Dementia Care When the Caregiver is Sick
Last week I received a crisis text message from a client in Texas informing me that her mother was hospitalized.
Long story short, nine months ago her mom moved in to care for her mother who has dementia in Miami Beach, Florida.
Abuela is an 89-year-old fearless, feisty, independent woman who firmly believes she can take care of herself.
Back in 1984, this twice divorced and retired professional bought a one bedroom condo with a great view of the ocean where she has happily lived alone for the past 28 years.
Abuela was doing fine up until last year when her granddaughter flew in for a weekend visit.
Two days turned into two weeks.
I received an S.O.S. phone call toward the end of her unexpected and extended stay. After doing a home assessment and spending time with both of them I made several recommendations that were quickly and successfully put in place... except for the in-home aide.
We got the aides to come, but Abeula sent them away when they came to the door.
Once mom moved in we slowly introduced an aide to help with bathing and grooming.
Introducing an aide is not something that's done quickly, especially when the person with dementia believes that they do not "need" the help.
Lets face it, Abuela might not have needed the help, but her daughter sure did!
A few months and several phone calls and e-mails later, I was called in to do another visit. Abuela's stages of dementia had changed, and so had her caregiver. As a result, mom was now under stress and anxious from the constant demands of Abuela. With no time for herself, and sharing a bedroom, there was no privacy. Additional aides weren't an option because mom couldn't handle Abuela's anger at having "unneeded" people in her home. And Abuela refused to go to a day center.
As I say in my dementia book, "the stress of caregiving without help is detrimental to the caregiver." The types of dementia care needed will change as the stages of dementia progress.
Now fast-forward to the crisis text message. The message I received is was that mom is sick and hospitalized. She had just been newly diagnosed with leukemia, and can no longer be a caregiver.
Now we have two separate crises. The first is getting immediate help for Abuela, who should not be left alone, and the second is to manage mom's medical condition from afar.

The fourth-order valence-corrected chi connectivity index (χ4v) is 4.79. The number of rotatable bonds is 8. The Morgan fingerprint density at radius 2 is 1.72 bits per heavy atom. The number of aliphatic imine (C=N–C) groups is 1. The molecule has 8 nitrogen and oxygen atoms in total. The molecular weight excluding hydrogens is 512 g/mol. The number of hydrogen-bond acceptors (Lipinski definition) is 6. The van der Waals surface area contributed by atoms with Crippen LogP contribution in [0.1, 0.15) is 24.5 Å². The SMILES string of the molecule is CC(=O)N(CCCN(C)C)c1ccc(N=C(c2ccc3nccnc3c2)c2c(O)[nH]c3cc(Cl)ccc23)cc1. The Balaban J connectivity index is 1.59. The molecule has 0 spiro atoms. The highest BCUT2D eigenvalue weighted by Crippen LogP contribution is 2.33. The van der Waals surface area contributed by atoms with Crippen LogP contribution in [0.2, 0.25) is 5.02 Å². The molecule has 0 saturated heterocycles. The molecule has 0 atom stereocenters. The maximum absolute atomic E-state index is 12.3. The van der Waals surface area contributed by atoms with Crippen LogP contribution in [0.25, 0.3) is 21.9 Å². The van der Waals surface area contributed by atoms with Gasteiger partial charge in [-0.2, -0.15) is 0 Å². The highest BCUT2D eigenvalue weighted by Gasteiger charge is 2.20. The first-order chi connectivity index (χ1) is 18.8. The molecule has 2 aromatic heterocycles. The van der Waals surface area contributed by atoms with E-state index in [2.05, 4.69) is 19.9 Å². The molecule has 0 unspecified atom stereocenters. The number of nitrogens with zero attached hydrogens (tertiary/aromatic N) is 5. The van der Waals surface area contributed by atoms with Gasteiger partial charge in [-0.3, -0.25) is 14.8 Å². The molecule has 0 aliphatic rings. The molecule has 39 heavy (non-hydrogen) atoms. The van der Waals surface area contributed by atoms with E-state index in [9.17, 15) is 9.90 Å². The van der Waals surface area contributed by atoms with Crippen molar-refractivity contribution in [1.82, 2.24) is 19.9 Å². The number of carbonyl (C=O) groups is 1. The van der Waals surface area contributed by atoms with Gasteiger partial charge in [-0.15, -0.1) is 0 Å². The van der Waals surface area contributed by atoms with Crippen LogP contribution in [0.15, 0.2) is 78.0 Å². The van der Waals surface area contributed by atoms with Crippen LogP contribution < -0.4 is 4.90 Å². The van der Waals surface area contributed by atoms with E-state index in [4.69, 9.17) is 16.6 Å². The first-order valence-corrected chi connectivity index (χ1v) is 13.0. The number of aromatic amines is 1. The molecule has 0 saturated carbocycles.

There was no back-up plan in place. The family believed mom, now diagnosed with leukemia, would always be the caregiver for Abuela. Are you making any similar assumptions in your situation?
I know first-hand what it's like to be sick while providing dementia care. The flu or any other illness (or broken bones or surgeries), didn't care that I was the caregiver. Traveling through the different stages of dementia, the person I was caring for was oblivious to my needs.
As a caregiver, getting sick isn't something we plan for, and getting better while providing dementia care isn't easy! But, it happens to all of us. At some point while caring for a person with dementia or Alzheimer's disease, you the caregiver will need some tender loving care.
Caregiving is exhausting and stressful to say the least. The constant physical and emotional toll that we caregivers go through on a daily basis wreaks havoc with our sleep cycles and makes us more prone to physical injuries and stress.
In my dementia book I cover this type of situation. You cannot care alone!
But for now, here's your Plan B, Plan C, and Plan D:
Plan B is now in place: the family has hired in-home care from an agency that will come in for two hours in the morning and three hours in the afternoon. Abuela isn't happy about this (quite the understatement), and the aide is having a difficult time doing her job, because according to Abuela, "she's not needed or wanted." This is normal.
Plan C is to rent a two-bedroom apartment in Miami and have them both share space and an aide.
Plan D, which is our goal, is to have both of them move to Texas as soon as possible. From there, they can both find an apartment that's near the medical center. Mom will receive her treatment, and they will both share an aide.
These plans may seem simple, but it took hours to come up with a solution that worked best for this family. After factoring cost-of-care, current and future needs, finances and location, these were the most logical and cost-effective solutions.
As a therapist and certified geriatric care manager who has worked with thousands of families I've learned to expect the unexpected.
There's an old expression that says, "Man makes plans and God laughs."
No matter which of the stages of dementia your loved one is currently in, now is the time to develop your back-up dementia caregiver plan.
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